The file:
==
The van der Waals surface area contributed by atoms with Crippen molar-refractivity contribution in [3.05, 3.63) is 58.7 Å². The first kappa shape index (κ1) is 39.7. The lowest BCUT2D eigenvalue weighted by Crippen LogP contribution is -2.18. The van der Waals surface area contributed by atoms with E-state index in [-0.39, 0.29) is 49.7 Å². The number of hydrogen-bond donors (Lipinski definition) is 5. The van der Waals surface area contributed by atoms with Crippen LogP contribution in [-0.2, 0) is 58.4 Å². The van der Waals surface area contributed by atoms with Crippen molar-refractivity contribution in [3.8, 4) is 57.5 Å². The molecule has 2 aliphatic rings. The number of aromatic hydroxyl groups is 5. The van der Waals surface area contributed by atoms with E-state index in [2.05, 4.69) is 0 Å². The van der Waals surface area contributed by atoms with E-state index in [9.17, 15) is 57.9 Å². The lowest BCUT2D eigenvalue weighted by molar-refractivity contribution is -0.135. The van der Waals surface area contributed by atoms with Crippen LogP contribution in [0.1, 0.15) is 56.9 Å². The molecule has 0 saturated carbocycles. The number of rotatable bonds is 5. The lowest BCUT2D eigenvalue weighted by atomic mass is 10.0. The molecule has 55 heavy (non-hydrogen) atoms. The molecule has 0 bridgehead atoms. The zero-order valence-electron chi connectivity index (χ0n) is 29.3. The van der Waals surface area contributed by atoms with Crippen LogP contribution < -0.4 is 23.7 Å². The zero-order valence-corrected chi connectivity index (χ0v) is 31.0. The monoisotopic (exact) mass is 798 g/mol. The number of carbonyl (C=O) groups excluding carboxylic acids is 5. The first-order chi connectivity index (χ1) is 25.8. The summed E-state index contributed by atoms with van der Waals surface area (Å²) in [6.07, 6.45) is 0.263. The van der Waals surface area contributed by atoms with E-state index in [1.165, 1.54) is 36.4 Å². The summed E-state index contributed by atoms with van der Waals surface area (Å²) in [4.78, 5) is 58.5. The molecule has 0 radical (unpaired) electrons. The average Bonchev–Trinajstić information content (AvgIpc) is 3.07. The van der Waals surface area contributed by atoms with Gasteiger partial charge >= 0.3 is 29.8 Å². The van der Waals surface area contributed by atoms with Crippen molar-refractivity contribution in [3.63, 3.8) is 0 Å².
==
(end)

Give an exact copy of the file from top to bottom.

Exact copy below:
The van der Waals surface area contributed by atoms with Crippen molar-refractivity contribution in [3.05, 3.63) is 58.7 Å². The first kappa shape index (κ1) is 39.7. The lowest BCUT2D eigenvalue weighted by Crippen LogP contribution is -2.18. The van der Waals surface area contributed by atoms with E-state index in [-0.39, 0.29) is 49.7 Å². The number of hydrogen-bond donors (Lipinski definition) is 5. The van der Waals surface area contributed by atoms with Crippen LogP contribution in [-0.2, 0) is 58.4 Å². The van der Waals surface area contributed by atoms with Crippen molar-refractivity contribution in [3.8, 4) is 57.5 Å². The molecule has 2 aliphatic rings. The number of aromatic hydroxyl groups is 5. The van der Waals surface area contributed by atoms with E-state index in [2.05, 4.69) is 0 Å². The van der Waals surface area contributed by atoms with E-state index in [9.17, 15) is 57.9 Å². The lowest BCUT2D eigenvalue weighted by molar-refractivity contribution is -0.135. The van der Waals surface area contributed by atoms with Crippen LogP contribution in [0.1, 0.15) is 56.9 Å². The molecule has 0 saturated carbocycles. The number of rotatable bonds is 5. The lowest BCUT2D eigenvalue weighted by atomic mass is 10.0. The molecule has 55 heavy (non-hydrogen) atoms. The molecule has 0 bridgehead atoms. The zero-order valence-electron chi connectivity index (χ0n) is 29.3. The van der Waals surface area contributed by atoms with Crippen LogP contribution < -0.4 is 23.7 Å². The zero-order valence-corrected chi connectivity index (χ0v) is 31.0. The monoisotopic (exact) mass is 798 g/mol. The number of carbonyl (C=O) groups excluding carboxylic acids is 5. The first-order chi connectivity index (χ1) is 25.8. The summed E-state index contributed by atoms with van der Waals surface area (Å²) in [6.07, 6.45) is 0.263. The van der Waals surface area contributed by atoms with E-state index in [1.165, 1.54) is 36.4 Å². The summed E-state index contributed by atoms with van der Waals surface area (Å²) in [4.78, 5) is 58.5. The molecule has 0 radical (unpaired) electrons. The average Bonchev–Trinajstić information content (AvgIpc) is 3.07. The van der Waals surface area contributed by atoms with Gasteiger partial charge >= 0.3 is 29.8 Å². The van der Waals surface area contributed by atoms with Crippen molar-refractivity contribution in [3.63, 3.8) is 0 Å².